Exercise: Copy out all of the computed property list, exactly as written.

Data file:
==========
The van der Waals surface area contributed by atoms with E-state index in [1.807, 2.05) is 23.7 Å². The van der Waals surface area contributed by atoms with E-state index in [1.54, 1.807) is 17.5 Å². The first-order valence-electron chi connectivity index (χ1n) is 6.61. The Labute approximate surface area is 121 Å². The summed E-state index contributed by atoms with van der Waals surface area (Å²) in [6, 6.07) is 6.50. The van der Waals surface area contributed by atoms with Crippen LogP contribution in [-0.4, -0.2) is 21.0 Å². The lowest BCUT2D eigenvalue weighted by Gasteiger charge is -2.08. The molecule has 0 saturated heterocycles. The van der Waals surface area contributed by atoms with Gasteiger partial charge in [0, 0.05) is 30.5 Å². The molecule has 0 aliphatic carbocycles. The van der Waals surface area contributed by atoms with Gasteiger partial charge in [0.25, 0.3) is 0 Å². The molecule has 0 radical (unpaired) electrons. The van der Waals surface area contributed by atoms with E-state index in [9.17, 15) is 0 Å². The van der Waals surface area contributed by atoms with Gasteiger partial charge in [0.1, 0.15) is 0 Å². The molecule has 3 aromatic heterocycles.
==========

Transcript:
The van der Waals surface area contributed by atoms with E-state index in [1.807, 2.05) is 23.7 Å². The van der Waals surface area contributed by atoms with E-state index in [1.54, 1.807) is 17.5 Å². The first-order valence-electron chi connectivity index (χ1n) is 6.61. The Labute approximate surface area is 121 Å². The summed E-state index contributed by atoms with van der Waals surface area (Å²) in [6, 6.07) is 6.50. The van der Waals surface area contributed by atoms with Crippen LogP contribution in [-0.4, -0.2) is 21.0 Å². The lowest BCUT2D eigenvalue weighted by Gasteiger charge is -2.08. The molecule has 0 saturated heterocycles. The van der Waals surface area contributed by atoms with Gasteiger partial charge in [0, 0.05) is 30.5 Å². The molecule has 0 aliphatic carbocycles. The van der Waals surface area contributed by atoms with Gasteiger partial charge in [0.25, 0.3) is 0 Å². The molecule has 0 radical (unpaired) electrons. The van der Waals surface area contributed by atoms with E-state index in [9.17, 15) is 0 Å². The van der Waals surface area contributed by atoms with Gasteiger partial charge in [0.1, 0.15) is 0 Å². The molecule has 3 aromatic heterocycles.